Jackson praised Klopp for another shrewd rotation operation and believes the Reds look much fresher for the German’s fine work in this regard:
It was a resoundingly positive night in that respect at Molineux, with the players not exerting huge amounts of energy and key men not playing the whole 90 minutes.
In years gone by, there would have been serious worries surrounding burnout at this point in the season, but Klopp has eradicated that issue emphatically.
And Price praised Klopp’s substitutions in bringing key players off and handing minutes to some of those who needed a run-out as the busy festive period gets underway:
Klopp’s substitutions also helped shut the game down to save some vital energy ahead of the busy festive period.
The Independent’s Simon Hughes focussed on the competition for places in the squad and explained why this as a key factor behind Liverpool’s surge this season:
His [Henderson’s] starting place has been threatened by the arrival of new competition but that competition is pushing Liverpool on, making them tougher to read, tougher to outstrip and ultimately tougher to beat.
Maybe it seems they are freer and maybe it seems like they have more space when it matters because they are fitter and fresher through the rotation policy that Klopp has adopted.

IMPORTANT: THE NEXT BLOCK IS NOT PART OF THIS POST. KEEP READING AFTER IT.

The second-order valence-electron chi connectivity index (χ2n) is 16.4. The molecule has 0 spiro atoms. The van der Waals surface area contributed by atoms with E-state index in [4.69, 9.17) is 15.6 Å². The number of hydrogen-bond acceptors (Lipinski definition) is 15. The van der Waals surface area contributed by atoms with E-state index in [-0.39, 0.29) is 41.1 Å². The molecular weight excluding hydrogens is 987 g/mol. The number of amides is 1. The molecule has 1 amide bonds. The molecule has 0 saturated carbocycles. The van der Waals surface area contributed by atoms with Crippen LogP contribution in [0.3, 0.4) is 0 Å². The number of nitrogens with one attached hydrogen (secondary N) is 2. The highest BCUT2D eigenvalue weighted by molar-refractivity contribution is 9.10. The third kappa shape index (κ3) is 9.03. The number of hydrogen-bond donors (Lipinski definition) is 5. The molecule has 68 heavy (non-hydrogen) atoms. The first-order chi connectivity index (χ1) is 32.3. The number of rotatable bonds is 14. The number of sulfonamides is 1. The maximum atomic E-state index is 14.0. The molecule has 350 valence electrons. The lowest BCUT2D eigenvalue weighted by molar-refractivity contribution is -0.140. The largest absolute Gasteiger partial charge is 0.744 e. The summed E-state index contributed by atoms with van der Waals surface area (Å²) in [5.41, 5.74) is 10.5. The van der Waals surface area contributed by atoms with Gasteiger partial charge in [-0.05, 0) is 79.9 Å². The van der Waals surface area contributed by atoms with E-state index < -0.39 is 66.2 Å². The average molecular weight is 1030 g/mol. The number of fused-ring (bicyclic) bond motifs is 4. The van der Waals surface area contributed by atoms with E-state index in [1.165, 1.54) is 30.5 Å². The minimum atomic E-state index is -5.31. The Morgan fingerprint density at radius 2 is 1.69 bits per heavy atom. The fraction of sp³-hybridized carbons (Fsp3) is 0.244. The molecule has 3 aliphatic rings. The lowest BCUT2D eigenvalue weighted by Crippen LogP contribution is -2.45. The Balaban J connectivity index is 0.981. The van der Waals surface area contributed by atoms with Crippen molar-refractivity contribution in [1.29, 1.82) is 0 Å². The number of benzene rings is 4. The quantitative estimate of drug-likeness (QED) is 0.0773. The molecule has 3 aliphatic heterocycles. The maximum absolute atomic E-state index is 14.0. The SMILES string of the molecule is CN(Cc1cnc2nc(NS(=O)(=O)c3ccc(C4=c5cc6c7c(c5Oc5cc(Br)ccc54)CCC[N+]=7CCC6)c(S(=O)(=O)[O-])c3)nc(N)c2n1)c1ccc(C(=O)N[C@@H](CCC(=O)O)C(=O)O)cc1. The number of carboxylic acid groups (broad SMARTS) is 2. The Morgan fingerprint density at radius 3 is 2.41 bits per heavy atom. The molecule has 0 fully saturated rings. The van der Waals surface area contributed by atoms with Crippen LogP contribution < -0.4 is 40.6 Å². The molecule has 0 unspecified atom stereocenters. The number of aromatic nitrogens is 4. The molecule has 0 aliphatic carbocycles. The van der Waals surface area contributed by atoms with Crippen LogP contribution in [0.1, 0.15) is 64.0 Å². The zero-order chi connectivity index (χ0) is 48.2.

The media also picked out other impressive performers on the night
Price thought Roberto Firmino had a good night and thinks the Brazilian has now adapted well to his altered No.10 role:
He created a lot of space and time on the ball for himself by continually dropping deep to good effect. He has had his struggles with the No. 10 role, but he’s far more comfortable in it now.
That’s not to say he didn’t sit deep for large periods, but his role was more box-to-box in style and Klopp’s decision to use him that way in a 4-3-2-1 formation paid off.
Henderson’s energy saw him biting into tackles and covering ground, while his passing ability was more risky and effective than as a No. 6. […] He and Fabinho can be a good foil for one another moving forward.